Discovery BayWhen I was about 9 years old, my dad came home from work and was greeted by his three children eager to show him their new shoes. It must have been spring or summer, because we had all just been outfitted with new “sneakers.”
“Wow, I bet you can run fast in those,” he said.
We immediately went out back to show him, racing back and forth our suburban lawn.
Dad always loved playing around with us. For every situation he had a joke, a comment, an observation that was intended to be funny or evoke a reaction.
We lived a worry-free childhood, thanks to Dad’s hard work and jovial demeanor. Even when he worked two jobs—for a while he was driving a taxicab at night after his office job, and sometimes he took seasonal work driving Mosquito Control trucks in the early evening hours—we had no idea how tight a budget the family was on.
One day, we packed up the car to spend the weekend on the Mississippi Gulf Coast. But we did not go straight to the beach. We first had to stop at a community development called “Discovery Bay.” Dad spent several hours talking to the salesmen there while Mom did her best to keep us three kids from making a scene. We drove around the fledgling development looking at prospective lots until finally, happily, Dad concluded his business and we headed for the beach.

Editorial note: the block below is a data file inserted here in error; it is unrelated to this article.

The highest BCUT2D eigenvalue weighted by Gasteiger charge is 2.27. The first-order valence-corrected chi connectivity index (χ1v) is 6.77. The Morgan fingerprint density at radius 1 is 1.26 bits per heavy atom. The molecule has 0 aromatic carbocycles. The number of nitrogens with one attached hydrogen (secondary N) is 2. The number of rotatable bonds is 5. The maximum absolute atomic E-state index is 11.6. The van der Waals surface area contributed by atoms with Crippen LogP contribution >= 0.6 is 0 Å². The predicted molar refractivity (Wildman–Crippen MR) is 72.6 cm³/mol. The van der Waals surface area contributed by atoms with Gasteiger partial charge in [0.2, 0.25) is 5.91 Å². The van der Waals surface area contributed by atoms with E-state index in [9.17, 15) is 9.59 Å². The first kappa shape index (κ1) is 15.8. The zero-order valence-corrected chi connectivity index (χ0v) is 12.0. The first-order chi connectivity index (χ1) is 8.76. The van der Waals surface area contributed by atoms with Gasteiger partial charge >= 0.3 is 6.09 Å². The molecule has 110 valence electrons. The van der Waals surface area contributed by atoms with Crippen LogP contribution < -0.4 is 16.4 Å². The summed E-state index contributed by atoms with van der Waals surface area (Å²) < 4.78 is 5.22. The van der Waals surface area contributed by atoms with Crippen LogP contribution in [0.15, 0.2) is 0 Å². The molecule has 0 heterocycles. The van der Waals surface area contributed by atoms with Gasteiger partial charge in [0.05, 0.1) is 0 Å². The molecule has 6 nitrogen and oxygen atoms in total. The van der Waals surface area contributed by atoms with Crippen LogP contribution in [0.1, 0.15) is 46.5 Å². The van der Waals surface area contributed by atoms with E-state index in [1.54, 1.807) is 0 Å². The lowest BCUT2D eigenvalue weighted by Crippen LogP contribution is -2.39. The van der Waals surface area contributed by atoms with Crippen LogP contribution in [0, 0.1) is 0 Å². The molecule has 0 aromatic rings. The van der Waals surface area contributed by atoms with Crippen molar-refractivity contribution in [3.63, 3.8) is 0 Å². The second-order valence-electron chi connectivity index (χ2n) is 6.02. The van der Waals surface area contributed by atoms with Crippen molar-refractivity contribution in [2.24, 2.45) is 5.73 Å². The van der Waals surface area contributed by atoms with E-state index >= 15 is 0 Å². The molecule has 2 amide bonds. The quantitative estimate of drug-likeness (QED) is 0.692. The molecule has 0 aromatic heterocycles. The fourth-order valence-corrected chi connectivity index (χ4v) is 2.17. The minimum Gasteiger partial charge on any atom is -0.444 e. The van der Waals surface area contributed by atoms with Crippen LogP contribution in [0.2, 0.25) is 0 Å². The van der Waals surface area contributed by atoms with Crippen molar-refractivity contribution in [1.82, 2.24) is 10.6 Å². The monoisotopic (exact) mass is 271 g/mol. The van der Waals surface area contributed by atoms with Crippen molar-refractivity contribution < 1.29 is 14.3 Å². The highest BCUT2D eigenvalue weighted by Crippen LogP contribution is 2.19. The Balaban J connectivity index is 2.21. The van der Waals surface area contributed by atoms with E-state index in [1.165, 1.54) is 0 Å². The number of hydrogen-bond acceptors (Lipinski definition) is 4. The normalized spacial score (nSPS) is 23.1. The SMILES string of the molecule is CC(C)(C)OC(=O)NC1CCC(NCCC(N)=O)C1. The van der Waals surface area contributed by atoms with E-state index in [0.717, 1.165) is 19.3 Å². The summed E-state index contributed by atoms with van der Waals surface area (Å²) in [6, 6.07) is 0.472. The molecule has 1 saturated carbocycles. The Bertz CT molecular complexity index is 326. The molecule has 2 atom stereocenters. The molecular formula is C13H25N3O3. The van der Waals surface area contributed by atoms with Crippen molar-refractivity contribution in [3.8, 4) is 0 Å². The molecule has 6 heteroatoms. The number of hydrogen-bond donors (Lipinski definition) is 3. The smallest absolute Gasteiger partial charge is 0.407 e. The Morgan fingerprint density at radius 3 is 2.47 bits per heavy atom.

“Are we going to move?” we all asked.
“No, no, no,” Dad informed us. “We just had to go see what they were selling so that we could get a free night at the hotel.” I think they gave him money for gas, too.
It was a fun weekend, and while there were other times when we went to the beach or spent a night at a hotel paid for in the conventional way, I remember our trip to Discovery Bay in particular. I only vaguely understood it at the time but it became clear to me as the years went by: my Dad is a resourceful, clever man, always on the lookout for a deal and always eager to have a good time.
He is no different today.
When my own Precious Daughter spends time with her grandparents, she always comes home with stories of the crazy things her Grandpa said or did. Often I already know. I already know that he will walk up to any pay phone and pretend to find money, and then laugh as you check other pay phones but find nothing. I already know that he will play jokes on Grandma and then claim it wasn’t him, blaming one of the children instead. I already know that if you show him your new shoes, he will say, “Wow, I bet you can run fast in those.”
I never knew either of my grandfathers, so it is truly a treat to experience my own dad as a grandfather via my girl. It doesn’t matter if the jokes or old, or silly, or sometimes not all that funny. It only matters that every time he tells a joke or pulls a prank, he does it out of love.
And he sure does love us a lot.